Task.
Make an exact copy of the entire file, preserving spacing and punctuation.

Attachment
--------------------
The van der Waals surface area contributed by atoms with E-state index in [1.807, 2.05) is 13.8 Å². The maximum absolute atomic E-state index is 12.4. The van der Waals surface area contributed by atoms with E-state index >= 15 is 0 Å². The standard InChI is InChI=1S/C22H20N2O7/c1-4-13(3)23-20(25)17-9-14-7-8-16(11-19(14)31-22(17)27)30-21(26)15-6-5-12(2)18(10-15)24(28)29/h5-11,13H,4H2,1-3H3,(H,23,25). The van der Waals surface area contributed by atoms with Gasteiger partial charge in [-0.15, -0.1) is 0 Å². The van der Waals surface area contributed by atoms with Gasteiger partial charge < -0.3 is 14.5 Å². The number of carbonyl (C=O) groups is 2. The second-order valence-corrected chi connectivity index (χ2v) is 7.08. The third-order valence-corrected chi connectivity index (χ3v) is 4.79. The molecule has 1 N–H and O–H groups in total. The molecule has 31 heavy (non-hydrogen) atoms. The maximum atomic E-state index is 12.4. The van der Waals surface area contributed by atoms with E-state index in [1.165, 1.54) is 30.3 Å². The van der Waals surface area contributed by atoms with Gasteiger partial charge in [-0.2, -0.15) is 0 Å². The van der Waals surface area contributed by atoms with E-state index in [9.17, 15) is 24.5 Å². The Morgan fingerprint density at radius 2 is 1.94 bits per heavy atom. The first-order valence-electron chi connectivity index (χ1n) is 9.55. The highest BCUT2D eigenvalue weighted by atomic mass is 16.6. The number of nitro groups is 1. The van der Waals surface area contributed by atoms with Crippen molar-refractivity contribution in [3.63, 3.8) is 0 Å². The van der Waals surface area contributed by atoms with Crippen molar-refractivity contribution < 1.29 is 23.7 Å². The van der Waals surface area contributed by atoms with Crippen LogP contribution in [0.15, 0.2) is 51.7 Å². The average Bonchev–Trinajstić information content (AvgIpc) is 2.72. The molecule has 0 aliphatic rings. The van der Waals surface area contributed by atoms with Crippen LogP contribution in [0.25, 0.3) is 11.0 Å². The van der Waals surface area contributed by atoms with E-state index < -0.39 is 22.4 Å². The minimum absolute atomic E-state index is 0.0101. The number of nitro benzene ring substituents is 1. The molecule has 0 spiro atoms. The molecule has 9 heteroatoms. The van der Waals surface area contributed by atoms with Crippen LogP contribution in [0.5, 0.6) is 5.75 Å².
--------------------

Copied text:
The van der Waals surface area contributed by atoms with E-state index in [1.807, 2.05) is 13.8 Å². The maximum absolute atomic E-state index is 12.4. The van der Waals surface area contributed by atoms with E-state index >= 15 is 0 Å². The standard InChI is InChI=1S/C22H20N2O7/c1-4-13(3)23-20(25)17-9-14-7-8-16(11-19(14)31-22(17)27)30-21(26)15-6-5-12(2)18(10-15)24(28)29/h5-11,13H,4H2,1-3H3,(H,23,25). The van der Waals surface area contributed by atoms with Gasteiger partial charge in [-0.15, -0.1) is 0 Å². The van der Waals surface area contributed by atoms with Gasteiger partial charge < -0.3 is 14.5 Å². The number of carbonyl (C=O) groups is 2. The second-order valence-corrected chi connectivity index (χ2v) is 7.08. The third-order valence-corrected chi connectivity index (χ3v) is 4.79. The molecule has 1 N–H and O–H groups in total. The molecule has 31 heavy (non-hydrogen) atoms. The maximum atomic E-state index is 12.4. The van der Waals surface area contributed by atoms with E-state index in [1.165, 1.54) is 30.3 Å². The van der Waals surface area contributed by atoms with Gasteiger partial charge in [-0.2, -0.15) is 0 Å². The van der Waals surface area contributed by atoms with E-state index in [9.17, 15) is 24.5 Å². The Morgan fingerprint density at radius 2 is 1.94 bits per heavy atom. The first-order valence-electron chi connectivity index (χ1n) is 9.55. The highest BCUT2D eigenvalue weighted by atomic mass is 16.6. The number of nitro groups is 1. The van der Waals surface area contributed by atoms with Crippen molar-refractivity contribution in [3.63, 3.8) is 0 Å². The van der Waals surface area contributed by atoms with Crippen molar-refractivity contribution < 1.29 is 23.7 Å². The van der Waals surface area contributed by atoms with Crippen LogP contribution in [0.15, 0.2) is 51.7 Å². The average Bonchev–Trinajstić information content (AvgIpc) is 2.72. The molecule has 0 aliphatic rings. The van der Waals surface area contributed by atoms with Crippen LogP contribution in [0.25, 0.3) is 11.0 Å². The van der Waals surface area contributed by atoms with E-state index < -0.39 is 22.4 Å². The minimum absolute atomic E-state index is 0.0101. The number of nitro benzene ring substituents is 1. The molecule has 0 spiro atoms. The molecule has 9 heteroatoms. The van der Waals surface area contributed by atoms with Crippen LogP contribution in [0.5, 0.6) is 5.75 Å².